Green buildings are expensive to construct and, in some respects, can be expensive to maintain. Because green technology benefits tenants in the long haul, in terms of keeping utility and other occupancy costs low, Landlord can argue that some or all of the ongoing cost of maintaining green certification – and perhaps even the initial cost of obtaining that certification – ought to be passed through to tenants in the form of a triple-net charge. (Depending on how aggressively Landlord uses the building’s green status as a marketing tool and on Landlord’s success in negotiating premium leases on that basis, Tenant can make the counterargument that Landlord is already recouping its out-of-pocket expenditures as a pass-through in the form of base rent, and a triple-net pass-through therefore would constitute double-dipping.)
One carrying cost that Landlord should factor into the pass-through equation is the cost of green building-specific insurance endorsements. If a green building sustains a major casualty, recertification with applicable green programs may be required, and recertification costs presently are not covered under standard policies of insurance. An endorsement should ensure recertification at the building’s actual certification level (under LEED, “Certified,” “Silver,” “Gold” or “Platinum,” or under Green Globes-CIEB, level 1 through 4, as applicable). It may also be possible to obtain coverage of the additional cost to recertify one level higher than previous certification.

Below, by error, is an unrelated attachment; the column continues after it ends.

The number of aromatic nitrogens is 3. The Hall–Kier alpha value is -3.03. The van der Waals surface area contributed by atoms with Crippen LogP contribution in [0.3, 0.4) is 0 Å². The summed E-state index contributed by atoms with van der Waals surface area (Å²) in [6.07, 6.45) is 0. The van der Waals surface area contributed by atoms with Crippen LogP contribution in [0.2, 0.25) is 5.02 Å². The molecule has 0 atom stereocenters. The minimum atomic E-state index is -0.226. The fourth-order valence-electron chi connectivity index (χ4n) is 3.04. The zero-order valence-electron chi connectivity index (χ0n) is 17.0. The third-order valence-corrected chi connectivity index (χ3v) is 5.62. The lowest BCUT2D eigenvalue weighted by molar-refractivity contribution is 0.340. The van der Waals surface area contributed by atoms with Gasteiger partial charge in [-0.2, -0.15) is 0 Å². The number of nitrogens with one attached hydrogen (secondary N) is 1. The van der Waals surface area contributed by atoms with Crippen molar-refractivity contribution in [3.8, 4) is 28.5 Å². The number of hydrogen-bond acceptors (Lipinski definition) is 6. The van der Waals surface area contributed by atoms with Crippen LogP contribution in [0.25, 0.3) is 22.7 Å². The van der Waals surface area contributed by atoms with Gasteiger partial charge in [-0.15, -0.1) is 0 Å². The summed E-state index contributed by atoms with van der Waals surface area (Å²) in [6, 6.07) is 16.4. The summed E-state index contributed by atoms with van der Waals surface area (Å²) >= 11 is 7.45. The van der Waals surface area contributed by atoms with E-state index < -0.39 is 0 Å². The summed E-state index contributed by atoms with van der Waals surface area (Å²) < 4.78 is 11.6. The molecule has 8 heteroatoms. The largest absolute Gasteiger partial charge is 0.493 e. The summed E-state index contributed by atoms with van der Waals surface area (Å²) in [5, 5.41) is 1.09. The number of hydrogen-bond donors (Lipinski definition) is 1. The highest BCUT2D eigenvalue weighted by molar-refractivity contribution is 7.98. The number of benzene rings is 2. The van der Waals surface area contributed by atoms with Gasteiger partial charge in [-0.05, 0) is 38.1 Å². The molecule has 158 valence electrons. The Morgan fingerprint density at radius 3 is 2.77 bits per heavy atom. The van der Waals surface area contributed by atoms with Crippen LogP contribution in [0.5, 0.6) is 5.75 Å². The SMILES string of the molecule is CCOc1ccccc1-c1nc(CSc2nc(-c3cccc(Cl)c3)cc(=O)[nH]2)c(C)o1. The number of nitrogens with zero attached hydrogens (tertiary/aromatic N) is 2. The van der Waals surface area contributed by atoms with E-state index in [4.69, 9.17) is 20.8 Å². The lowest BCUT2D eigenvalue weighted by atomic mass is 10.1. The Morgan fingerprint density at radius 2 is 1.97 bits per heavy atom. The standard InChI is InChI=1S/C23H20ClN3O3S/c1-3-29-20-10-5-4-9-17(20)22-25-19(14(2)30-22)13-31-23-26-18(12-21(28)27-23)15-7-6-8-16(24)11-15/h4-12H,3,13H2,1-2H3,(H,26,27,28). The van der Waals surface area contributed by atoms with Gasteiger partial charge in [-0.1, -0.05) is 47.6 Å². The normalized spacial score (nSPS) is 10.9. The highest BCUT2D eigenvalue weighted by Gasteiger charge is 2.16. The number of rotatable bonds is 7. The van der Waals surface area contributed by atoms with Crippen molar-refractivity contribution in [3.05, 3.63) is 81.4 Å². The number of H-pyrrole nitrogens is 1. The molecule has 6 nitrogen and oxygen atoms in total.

Coverage enhancements available to the owner of a green-certified building include, without limitation, coverage for:
The costs of hiring of LEED-certified consultants and engineers;
The increased cost of recycling construction debris versus simply shipping materials to the nearest landfill;
Replacement of the air in the reconstructed space with 100% outside air;
Purchasing of replacement utilities from public providers while building-specific alternative utility systems are being repaired; and
Business interruption insurance is particularly important in a green context given the delays inherent in the green construction process. Environmentally-friendly materials may be difficult to find on the market, and installation may be more labor-intensive. Use of alternative construction equipment (and the wait for them to become available) can result in additional delays, and time must also be factored in for the actual recertification process.
A building owner who is contemplating a green upgrade but has not yet taken the plunge might want to consider obtaining an endorsement to allow for replacement of standard materials and building systems with green alternatives in the event of a future casualty.